NEW YORK (Reuters) - A coalition of nonprofit groups on Monday sued the U.S. Department of Homeland Security to obtain logs of visitors to President Donald Trump’s homes.
The lawsuit accused the Secret Service, which maintains the logs, of violating the law by ignoring several requests for lists of visitors to the White House, Trump Tower in Manhattan, and the Mar-a-Lago estate in Palm Beach, Florida.
Monday’s complaint was filed in Manhattan federal court by the Citizens for Responsibility and Ethics in Washington (CREW), the Knight First Amendment Institute at Columbia University, the National Security Archive, and archive researcher Kate Doyle.
The plaintiffs had requested the logs under the federal Freedom of Information Act.
Similar litigation by CREW in 2009 prompted the Obama administration to disclose White House visitor logs on a delayed basis, and according to the complaint led to the release of 5.99 million records.
A spokesman for the Homeland Security Department, which oversees the Secret Service, said the department does not discuss pending litigation. The lawsuit was reported earlier by the Washington Post.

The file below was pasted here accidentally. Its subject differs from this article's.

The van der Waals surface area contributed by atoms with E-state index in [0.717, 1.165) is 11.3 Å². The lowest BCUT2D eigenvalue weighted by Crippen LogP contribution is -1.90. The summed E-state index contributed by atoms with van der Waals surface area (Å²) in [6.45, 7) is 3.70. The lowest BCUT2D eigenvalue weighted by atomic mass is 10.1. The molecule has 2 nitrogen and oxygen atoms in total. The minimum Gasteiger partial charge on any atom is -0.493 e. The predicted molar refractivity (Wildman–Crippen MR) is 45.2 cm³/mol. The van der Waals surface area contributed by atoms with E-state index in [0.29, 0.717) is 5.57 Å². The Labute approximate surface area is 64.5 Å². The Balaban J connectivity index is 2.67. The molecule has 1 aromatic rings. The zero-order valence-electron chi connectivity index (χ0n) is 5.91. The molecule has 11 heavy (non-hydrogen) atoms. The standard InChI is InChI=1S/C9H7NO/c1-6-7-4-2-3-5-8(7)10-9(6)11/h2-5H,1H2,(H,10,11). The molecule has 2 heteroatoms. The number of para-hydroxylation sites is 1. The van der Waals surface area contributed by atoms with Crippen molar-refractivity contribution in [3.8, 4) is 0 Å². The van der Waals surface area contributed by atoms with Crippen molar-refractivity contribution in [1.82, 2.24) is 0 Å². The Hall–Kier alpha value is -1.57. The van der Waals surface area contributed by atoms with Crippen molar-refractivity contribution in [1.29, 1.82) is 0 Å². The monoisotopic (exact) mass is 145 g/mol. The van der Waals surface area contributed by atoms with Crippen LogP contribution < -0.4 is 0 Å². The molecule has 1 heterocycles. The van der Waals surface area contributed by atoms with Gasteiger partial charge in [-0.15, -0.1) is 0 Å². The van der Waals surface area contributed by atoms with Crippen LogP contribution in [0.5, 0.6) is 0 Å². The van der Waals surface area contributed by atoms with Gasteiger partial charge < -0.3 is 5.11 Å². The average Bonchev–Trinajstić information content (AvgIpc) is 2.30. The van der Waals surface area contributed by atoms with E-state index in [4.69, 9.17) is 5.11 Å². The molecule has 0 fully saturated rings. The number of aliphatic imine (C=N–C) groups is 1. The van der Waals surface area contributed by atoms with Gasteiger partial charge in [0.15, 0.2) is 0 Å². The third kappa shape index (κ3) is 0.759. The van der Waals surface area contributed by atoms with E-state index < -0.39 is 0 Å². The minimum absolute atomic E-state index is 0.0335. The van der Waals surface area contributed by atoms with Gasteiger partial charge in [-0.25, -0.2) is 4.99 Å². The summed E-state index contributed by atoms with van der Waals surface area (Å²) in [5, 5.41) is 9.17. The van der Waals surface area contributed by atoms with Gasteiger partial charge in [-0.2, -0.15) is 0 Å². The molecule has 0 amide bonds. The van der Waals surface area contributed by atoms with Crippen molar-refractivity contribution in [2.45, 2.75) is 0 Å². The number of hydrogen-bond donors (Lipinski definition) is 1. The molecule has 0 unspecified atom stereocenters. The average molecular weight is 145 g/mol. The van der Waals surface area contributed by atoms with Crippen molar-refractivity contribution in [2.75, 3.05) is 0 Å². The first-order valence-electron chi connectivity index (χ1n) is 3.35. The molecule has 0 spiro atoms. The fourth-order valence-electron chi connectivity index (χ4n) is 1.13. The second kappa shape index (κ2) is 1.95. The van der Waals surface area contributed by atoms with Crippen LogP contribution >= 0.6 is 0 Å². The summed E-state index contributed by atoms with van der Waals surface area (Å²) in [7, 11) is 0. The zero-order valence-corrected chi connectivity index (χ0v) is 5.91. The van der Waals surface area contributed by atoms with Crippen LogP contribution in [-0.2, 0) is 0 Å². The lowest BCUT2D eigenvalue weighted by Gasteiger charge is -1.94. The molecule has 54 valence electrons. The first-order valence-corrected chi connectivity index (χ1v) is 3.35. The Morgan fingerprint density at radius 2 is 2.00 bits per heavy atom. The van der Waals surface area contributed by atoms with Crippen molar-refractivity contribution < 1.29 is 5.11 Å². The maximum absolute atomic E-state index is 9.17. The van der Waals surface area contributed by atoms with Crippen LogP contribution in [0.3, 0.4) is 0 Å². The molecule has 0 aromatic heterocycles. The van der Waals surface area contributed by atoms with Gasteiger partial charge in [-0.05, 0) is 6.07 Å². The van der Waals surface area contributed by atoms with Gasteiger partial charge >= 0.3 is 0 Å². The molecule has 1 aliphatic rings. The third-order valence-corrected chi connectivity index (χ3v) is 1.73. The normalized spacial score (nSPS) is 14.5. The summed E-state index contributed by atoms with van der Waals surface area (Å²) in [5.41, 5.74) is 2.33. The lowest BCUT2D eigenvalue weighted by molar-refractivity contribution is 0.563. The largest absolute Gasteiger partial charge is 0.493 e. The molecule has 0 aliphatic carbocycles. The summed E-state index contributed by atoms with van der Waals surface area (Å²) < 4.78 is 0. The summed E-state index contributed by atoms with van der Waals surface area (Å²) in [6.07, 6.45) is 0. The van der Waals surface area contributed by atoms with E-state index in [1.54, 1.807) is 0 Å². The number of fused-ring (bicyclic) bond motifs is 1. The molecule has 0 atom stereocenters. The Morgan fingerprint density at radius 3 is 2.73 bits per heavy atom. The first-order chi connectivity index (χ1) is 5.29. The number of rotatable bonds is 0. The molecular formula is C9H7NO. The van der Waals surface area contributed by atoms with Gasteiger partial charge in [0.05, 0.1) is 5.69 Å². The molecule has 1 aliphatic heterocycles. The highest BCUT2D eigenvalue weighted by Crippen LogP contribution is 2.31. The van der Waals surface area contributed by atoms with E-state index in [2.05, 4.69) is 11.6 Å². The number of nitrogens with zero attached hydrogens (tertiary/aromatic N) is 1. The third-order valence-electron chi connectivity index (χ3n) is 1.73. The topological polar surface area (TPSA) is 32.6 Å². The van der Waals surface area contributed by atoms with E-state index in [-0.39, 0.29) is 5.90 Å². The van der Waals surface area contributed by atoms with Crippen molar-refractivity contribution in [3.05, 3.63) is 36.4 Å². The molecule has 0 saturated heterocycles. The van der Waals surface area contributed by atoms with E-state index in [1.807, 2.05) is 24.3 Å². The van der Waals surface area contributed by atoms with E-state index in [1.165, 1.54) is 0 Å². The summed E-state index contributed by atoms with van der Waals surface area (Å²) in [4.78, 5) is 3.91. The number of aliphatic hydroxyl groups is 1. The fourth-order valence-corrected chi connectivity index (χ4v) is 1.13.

The website where White House visitor logs were available went dark after Trump became president.
That page now reads: "This page is being updated. It will post records of White House visitors on an ongoing basis, once they become available." (here)
Several Democratic lawmakers last month called on Trump, a Republican, to make logs public again.
Many FOIA lawsuits against federal agencies are filed in Washington rather than New York.
But in August 2013, the federal appeals court in Washington said Congress did not intend to authorize FOIA requesters to obtain records “indirectly” from the Secret Service that they could not obtain directly from the President.
That decision involved a request by the conservative group Judicial Watch for records of all White House visitors over seven months.
It was written by Chief Judge Merrick Garland, whose Supreme Court nomination by Obama was never acted upon by Congress.
Federal judges in Manhattan can use Garland’s opinion for guidance, but need not follow it.
The case is Doyle et al v. U.S. Department of Homeland Security, U.S. District Court, Southern District of New York, No. 17-02542.
Reporting by Jonathan Stempel in New York; Editing by Richard Chang
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